I had been stuck in Munich after a conference because a big snowstorm on the East Coast led to cancellation of return flights for two days. I returned to a flooded e-mail Inbox.

How has life changed, if at all, after the recognition from the country of your birth?

Would you believe, after the amazing and almost imperial splendour of the ceremony, life settles down to much the same tempo and routine as before.

As an economist, could you describe your assessment of the Indian economy?

The Indian economy has lot of strengths. Its high-tech sector is, of course, very valuable. And much hope is placed on the demographic dividend -- the large fraction of population of working age -- it will enjoy in the coming decades.

But there is a great danger that it will waste this dividend, for two reasons: The poor quality of education, and the low rate of female participation in the labour force.

Unless something is done quickly to remedy these problems, India will just have a large population of low-skill, low-wage, males trying and failing to feed their families adequately.

Moreover, India's infrastructure is very poor compared to that in China and some other countries, and the quality of economic governance -- protection of property rights and enforcement of contracts -- is also problematic.

Unless these deficiencies are remedied, it will be difficult for the country to attract investment, and it may lose out to many other developing countries in a race to attain middle and high-income levels.

Avinash Dixit

IMAGE: Professor Avinash Dixit. Photograph: Steven Waskow, copyright transferred to Avinash Dixit via a written statement - photosubmission@wikimedia.org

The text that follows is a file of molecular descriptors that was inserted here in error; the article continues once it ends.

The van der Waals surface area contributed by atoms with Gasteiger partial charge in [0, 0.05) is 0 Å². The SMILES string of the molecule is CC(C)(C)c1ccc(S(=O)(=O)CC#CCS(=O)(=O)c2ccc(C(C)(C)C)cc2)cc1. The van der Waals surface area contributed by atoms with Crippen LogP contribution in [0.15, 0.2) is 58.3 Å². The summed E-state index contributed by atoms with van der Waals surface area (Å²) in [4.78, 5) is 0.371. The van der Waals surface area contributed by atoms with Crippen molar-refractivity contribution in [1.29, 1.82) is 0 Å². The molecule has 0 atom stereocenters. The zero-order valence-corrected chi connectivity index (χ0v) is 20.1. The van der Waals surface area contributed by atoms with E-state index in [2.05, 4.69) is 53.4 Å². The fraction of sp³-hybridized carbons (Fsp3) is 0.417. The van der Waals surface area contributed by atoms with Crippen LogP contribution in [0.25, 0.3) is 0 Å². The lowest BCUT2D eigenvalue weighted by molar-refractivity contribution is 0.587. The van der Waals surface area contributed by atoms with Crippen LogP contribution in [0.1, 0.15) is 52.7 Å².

If you were to outline three important reform measures that could help the Indian economy become more resilient to external shocks, what would they be?

It is not merely resilience to external shocks that is relevant. But I can think of three measures that are important for the resilience of an economy more generally:

  • a. Education that imparts a flexible set of skills.
  • b. Labour markets that avoid rigidity, but accompanied by social measures like retraining and safety nets that ameliorate the impact on individuals of job loss.
  • c. An independent central bank led by a competent and confident economist (and India is indeed lucky to have Raghu(ram) Rajan.

Your name has often come up as a contender for the Nobel Prize in economics. Could you tell us how have you looked at the Nobel prize for economics?

The thing most people don't realise about the Nobel Prize is that it is given for a body of work on a specific topic; not to a person for his/her lifetime's cumulative contributions. My style of research is unsuitable for that. I get interested in different topics and switch every few years.

If I wanted a Nobel Prize, I should stick to just one area within economics for a very long time. So don't hold your breath!

I don't think the prize committee has ever been guilty of an error of commission (giving the prize to someone who didn't deserve it). But I think they can be accused of some errors of omission, and I don't mean with regard to myself.

Jagdish Bhagwati, probably jointly with T N Srinivasan, surely deserves one for work on the theory of ranking different policies to tackle economic failures.

So does Dale Jorgenson for his work on investment and productivity.

And my greatest regret is that Robert Wilson has not got one for his pathbreaking work on bidding mechanisms and auctions. Hopefully, these omissions will get corrected in the next few years.

Is the American economy headed for another severe recession, as many economists have been predicting? Is there any basis to their statements?